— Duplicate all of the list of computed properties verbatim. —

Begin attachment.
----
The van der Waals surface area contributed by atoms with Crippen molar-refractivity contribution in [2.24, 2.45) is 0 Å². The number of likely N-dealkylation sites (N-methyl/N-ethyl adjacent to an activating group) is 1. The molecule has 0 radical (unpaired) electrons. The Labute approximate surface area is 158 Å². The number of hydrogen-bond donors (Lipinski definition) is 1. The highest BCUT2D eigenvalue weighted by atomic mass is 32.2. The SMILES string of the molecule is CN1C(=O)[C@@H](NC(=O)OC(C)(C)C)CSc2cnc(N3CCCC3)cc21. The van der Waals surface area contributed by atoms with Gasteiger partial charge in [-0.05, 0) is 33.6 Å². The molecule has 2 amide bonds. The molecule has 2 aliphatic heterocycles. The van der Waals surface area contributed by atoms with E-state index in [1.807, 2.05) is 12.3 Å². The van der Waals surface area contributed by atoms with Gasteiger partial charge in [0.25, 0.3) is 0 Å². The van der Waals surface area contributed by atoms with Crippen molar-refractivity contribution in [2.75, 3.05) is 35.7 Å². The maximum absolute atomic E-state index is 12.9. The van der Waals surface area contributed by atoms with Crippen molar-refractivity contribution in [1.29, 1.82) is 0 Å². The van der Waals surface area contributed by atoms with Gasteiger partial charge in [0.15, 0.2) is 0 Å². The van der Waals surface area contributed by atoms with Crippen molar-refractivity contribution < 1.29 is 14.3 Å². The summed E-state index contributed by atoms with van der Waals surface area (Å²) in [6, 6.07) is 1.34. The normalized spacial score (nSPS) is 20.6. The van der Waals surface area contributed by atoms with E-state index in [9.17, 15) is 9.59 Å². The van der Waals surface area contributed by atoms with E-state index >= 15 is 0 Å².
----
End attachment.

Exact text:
The van der Waals surface area contributed by atoms with Crippen molar-refractivity contribution in [2.24, 2.45) is 0 Å². The number of likely N-dealkylation sites (N-methyl/N-ethyl adjacent to an activating group) is 1. The molecule has 0 radical (unpaired) electrons. The Labute approximate surface area is 158 Å². The number of hydrogen-bond donors (Lipinski definition) is 1. The highest BCUT2D eigenvalue weighted by atomic mass is 32.2. The SMILES string of the molecule is CN1C(=O)[C@@H](NC(=O)OC(C)(C)C)CSc2cnc(N3CCCC3)cc21. The van der Waals surface area contributed by atoms with Gasteiger partial charge in [-0.05, 0) is 33.6 Å². The molecule has 2 amide bonds. The molecule has 2 aliphatic heterocycles. The van der Waals surface area contributed by atoms with E-state index in [1.807, 2.05) is 12.3 Å². The van der Waals surface area contributed by atoms with Gasteiger partial charge in [0.25, 0.3) is 0 Å². The van der Waals surface area contributed by atoms with Crippen molar-refractivity contribution in [2.75, 3.05) is 35.7 Å². The maximum absolute atomic E-state index is 12.9. The van der Waals surface area contributed by atoms with Crippen molar-refractivity contribution in [1.29, 1.82) is 0 Å². The van der Waals surface area contributed by atoms with Gasteiger partial charge in [0.15, 0.2) is 0 Å². The van der Waals surface area contributed by atoms with Crippen molar-refractivity contribution < 1.29 is 14.3 Å². The summed E-state index contributed by atoms with van der Waals surface area (Å²) in [6, 6.07) is 1.34. The normalized spacial score (nSPS) is 20.6. The van der Waals surface area contributed by atoms with E-state index in [9.17, 15) is 9.59 Å². The van der Waals surface area contributed by atoms with E-state index >= 15 is 0 Å².